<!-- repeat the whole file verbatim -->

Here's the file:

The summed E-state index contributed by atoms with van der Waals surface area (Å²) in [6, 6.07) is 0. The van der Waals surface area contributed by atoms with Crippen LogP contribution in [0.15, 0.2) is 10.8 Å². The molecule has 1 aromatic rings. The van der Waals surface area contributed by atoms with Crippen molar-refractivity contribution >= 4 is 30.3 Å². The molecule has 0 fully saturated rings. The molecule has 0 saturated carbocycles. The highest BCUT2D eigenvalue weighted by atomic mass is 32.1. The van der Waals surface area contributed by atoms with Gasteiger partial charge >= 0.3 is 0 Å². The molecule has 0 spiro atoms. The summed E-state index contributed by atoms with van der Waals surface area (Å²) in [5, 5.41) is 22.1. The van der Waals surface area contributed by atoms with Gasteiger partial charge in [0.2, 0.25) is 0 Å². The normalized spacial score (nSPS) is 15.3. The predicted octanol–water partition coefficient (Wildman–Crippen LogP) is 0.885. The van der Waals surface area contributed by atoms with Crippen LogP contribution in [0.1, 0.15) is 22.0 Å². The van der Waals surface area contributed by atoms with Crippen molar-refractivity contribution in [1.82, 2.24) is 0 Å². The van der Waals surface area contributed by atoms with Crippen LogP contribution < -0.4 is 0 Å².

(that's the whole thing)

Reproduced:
The summed E-state index contributed by atoms with van der Waals surface area (Å²) in [6, 6.07) is 0. The van der Waals surface area contributed by atoms with Crippen LogP contribution in [0.15, 0.2) is 10.8 Å². The molecule has 1 aromatic rings. The van der Waals surface area contributed by atoms with Crippen molar-refractivity contribution >= 4 is 30.3 Å². The molecule has 0 fully saturated rings. The molecule has 0 saturated carbocycles. The highest BCUT2D eigenvalue weighted by atomic mass is 32.1. The van der Waals surface area contributed by atoms with Gasteiger partial charge >= 0.3 is 0 Å². The molecule has 0 spiro atoms. The summed E-state index contributed by atoms with van der Waals surface area (Å²) in [5, 5.41) is 22.1. The van der Waals surface area contributed by atoms with Gasteiger partial charge in [0.2, 0.25) is 0 Å². The normalized spacial score (nSPS) is 15.3. The predicted octanol–water partition coefficient (Wildman–Crippen LogP) is 0.885. The van der Waals surface area contributed by atoms with Crippen LogP contribution in [0.1, 0.15) is 22.0 Å². The van der Waals surface area contributed by atoms with Crippen molar-refractivity contribution in [1.82, 2.24) is 0 Å². The van der Waals surface area contributed by atoms with Crippen LogP contribution < -0.4 is 0 Å².